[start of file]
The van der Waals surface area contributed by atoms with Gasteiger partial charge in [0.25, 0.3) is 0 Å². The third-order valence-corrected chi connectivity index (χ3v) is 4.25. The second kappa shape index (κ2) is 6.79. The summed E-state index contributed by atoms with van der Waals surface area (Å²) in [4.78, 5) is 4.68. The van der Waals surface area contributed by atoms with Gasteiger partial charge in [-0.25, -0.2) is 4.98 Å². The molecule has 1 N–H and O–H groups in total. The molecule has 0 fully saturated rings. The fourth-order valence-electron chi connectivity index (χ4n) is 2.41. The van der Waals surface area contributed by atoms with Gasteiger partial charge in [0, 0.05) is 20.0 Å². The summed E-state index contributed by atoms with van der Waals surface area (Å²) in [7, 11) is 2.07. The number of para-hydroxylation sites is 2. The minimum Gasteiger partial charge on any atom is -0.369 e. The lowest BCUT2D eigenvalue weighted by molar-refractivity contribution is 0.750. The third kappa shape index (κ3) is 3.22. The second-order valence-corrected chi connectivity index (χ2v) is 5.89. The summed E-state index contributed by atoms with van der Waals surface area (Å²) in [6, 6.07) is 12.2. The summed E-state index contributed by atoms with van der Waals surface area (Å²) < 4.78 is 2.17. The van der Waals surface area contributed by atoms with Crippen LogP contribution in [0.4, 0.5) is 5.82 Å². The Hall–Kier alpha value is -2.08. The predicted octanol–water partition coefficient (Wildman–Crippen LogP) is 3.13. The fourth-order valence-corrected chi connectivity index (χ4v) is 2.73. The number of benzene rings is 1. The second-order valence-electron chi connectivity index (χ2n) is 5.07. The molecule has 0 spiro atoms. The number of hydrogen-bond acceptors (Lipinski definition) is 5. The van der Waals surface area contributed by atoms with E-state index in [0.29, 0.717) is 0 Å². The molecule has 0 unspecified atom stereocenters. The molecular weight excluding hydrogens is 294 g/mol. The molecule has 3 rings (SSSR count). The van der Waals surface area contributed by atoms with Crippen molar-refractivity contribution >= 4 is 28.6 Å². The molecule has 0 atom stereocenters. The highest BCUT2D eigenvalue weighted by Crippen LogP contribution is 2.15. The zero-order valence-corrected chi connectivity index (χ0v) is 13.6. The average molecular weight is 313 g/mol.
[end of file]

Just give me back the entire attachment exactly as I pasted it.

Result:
The van der Waals surface area contributed by atoms with Gasteiger partial charge in [0.25, 0.3) is 0 Å². The third-order valence-corrected chi connectivity index (χ3v) is 4.25. The second kappa shape index (κ2) is 6.79. The summed E-state index contributed by atoms with van der Waals surface area (Å²) in [4.78, 5) is 4.68. The van der Waals surface area contributed by atoms with Gasteiger partial charge in [-0.25, -0.2) is 4.98 Å². The molecule has 1 N–H and O–H groups in total. The molecule has 0 fully saturated rings. The fourth-order valence-electron chi connectivity index (χ4n) is 2.41. The van der Waals surface area contributed by atoms with Gasteiger partial charge in [0, 0.05) is 20.0 Å². The summed E-state index contributed by atoms with van der Waals surface area (Å²) in [7, 11) is 2.07. The number of para-hydroxylation sites is 2. The minimum Gasteiger partial charge on any atom is -0.369 e. The lowest BCUT2D eigenvalue weighted by molar-refractivity contribution is 0.750. The third kappa shape index (κ3) is 3.22. The second-order valence-corrected chi connectivity index (χ2v) is 5.89. The summed E-state index contributed by atoms with van der Waals surface area (Å²) in [6, 6.07) is 12.2. The summed E-state index contributed by atoms with van der Waals surface area (Å²) < 4.78 is 2.17. The van der Waals surface area contributed by atoms with Crippen LogP contribution in [0.4, 0.5) is 5.82 Å². The Hall–Kier alpha value is -2.08. The predicted octanol–water partition coefficient (Wildman–Crippen LogP) is 3.13. The fourth-order valence-corrected chi connectivity index (χ4v) is 2.73. The number of benzene rings is 1. The second-order valence-electron chi connectivity index (χ2n) is 5.07. The molecule has 0 spiro atoms. The number of hydrogen-bond acceptors (Lipinski definition) is 5. The van der Waals surface area contributed by atoms with E-state index in [0.29, 0.717) is 0 Å². The molecule has 0 unspecified atom stereocenters. The molecular weight excluding hydrogens is 294 g/mol. The molecule has 3 rings (SSSR count). The van der Waals surface area contributed by atoms with Crippen molar-refractivity contribution >= 4 is 28.6 Å². The molecule has 0 atom stereocenters. The highest BCUT2D eigenvalue weighted by Crippen LogP contribution is 2.15. The zero-order valence-corrected chi connectivity index (χ0v) is 13.6. The average molecular weight is 313 g/mol.